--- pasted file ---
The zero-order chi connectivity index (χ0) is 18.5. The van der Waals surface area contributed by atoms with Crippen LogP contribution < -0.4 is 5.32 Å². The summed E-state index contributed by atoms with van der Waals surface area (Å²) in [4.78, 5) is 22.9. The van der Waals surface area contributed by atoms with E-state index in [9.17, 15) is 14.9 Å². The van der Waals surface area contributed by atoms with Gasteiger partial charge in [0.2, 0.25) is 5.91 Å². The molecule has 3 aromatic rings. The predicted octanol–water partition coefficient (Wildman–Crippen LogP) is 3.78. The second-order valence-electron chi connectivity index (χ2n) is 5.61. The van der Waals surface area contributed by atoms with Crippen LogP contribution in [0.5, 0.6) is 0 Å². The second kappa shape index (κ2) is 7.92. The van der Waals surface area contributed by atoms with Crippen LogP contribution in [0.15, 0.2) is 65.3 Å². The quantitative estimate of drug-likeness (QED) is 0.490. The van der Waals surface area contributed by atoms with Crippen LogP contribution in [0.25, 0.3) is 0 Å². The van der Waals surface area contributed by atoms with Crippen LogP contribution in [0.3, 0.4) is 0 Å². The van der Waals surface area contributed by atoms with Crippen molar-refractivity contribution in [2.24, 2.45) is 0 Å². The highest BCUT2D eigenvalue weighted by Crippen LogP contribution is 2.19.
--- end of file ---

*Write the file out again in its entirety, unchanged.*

The zero-order chi connectivity index (χ0) is 18.5. The van der Waals surface area contributed by atoms with Crippen LogP contribution < -0.4 is 5.32 Å². The summed E-state index contributed by atoms with van der Waals surface area (Å²) in [4.78, 5) is 22.9. The van der Waals surface area contributed by atoms with E-state index in [9.17, 15) is 14.9 Å². The van der Waals surface area contributed by atoms with Gasteiger partial charge in [0.2, 0.25) is 5.91 Å². The molecule has 3 aromatic rings. The predicted octanol–water partition coefficient (Wildman–Crippen LogP) is 3.78. The second-order valence-electron chi connectivity index (χ2n) is 5.61. The van der Waals surface area contributed by atoms with Crippen LogP contribution in [0.5, 0.6) is 0 Å². The second kappa shape index (κ2) is 7.92. The van der Waals surface area contributed by atoms with Crippen LogP contribution in [0.15, 0.2) is 65.3 Å². The quantitative estimate of drug-likeness (QED) is 0.490. The van der Waals surface area contributed by atoms with Crippen LogP contribution in [0.25, 0.3) is 0 Å². The van der Waals surface area contributed by atoms with Crippen LogP contribution in [0.3, 0.4) is 0 Å². The van der Waals surface area contributed by atoms with Crippen molar-refractivity contribution in [2.24, 2.45) is 0 Å². The highest BCUT2D eigenvalue weighted by Crippen LogP contribution is 2.19.